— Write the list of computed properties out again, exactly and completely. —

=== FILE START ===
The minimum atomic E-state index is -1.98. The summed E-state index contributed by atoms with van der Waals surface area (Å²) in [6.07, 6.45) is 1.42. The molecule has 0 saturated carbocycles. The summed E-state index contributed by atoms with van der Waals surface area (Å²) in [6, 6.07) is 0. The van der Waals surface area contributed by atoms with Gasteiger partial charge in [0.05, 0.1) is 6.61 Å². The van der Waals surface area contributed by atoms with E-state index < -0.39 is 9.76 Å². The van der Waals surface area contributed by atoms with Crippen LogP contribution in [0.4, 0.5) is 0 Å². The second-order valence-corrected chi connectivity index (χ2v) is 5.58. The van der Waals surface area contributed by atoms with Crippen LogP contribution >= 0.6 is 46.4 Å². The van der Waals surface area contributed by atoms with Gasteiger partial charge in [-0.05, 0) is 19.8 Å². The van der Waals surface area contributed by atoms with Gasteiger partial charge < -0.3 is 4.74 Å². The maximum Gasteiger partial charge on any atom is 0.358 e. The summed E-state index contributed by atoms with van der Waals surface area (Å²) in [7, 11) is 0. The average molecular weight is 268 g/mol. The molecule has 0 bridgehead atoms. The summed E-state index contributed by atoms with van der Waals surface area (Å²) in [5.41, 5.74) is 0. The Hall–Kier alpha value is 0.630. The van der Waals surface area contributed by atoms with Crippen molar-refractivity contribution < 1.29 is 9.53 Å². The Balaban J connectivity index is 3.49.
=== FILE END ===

The minimum atomic E-state index is -1.98. The summed E-state index contributed by atoms with van der Waals surface area (Å²) in [6.07, 6.45) is 1.42. The molecule has 0 saturated carbocycles. The summed E-state index contributed by atoms with van der Waals surface area (Å²) in [6, 6.07) is 0. The van der Waals surface area contributed by atoms with Gasteiger partial charge in [0.05, 0.1) is 6.61 Å². The van der Waals surface area contributed by atoms with E-state index < -0.39 is 9.76 Å². The van der Waals surface area contributed by atoms with Crippen LogP contribution in [0.4, 0.5) is 0 Å². The second-order valence-corrected chi connectivity index (χ2v) is 5.58. The van der Waals surface area contributed by atoms with Crippen LogP contribution >= 0.6 is 46.4 Å². The van der Waals surface area contributed by atoms with Gasteiger partial charge in [-0.05, 0) is 19.8 Å². The van der Waals surface area contributed by atoms with Gasteiger partial charge < -0.3 is 4.74 Å². The maximum Gasteiger partial charge on any atom is 0.358 e. The summed E-state index contributed by atoms with van der Waals surface area (Å²) in [7, 11) is 0. The average molecular weight is 268 g/mol. The molecule has 0 bridgehead atoms. The summed E-state index contributed by atoms with van der Waals surface area (Å²) in [5.41, 5.74) is 0. The Hall–Kier alpha value is 0.630. The van der Waals surface area contributed by atoms with Crippen molar-refractivity contribution < 1.29 is 9.53 Å². The Balaban J connectivity index is 3.49.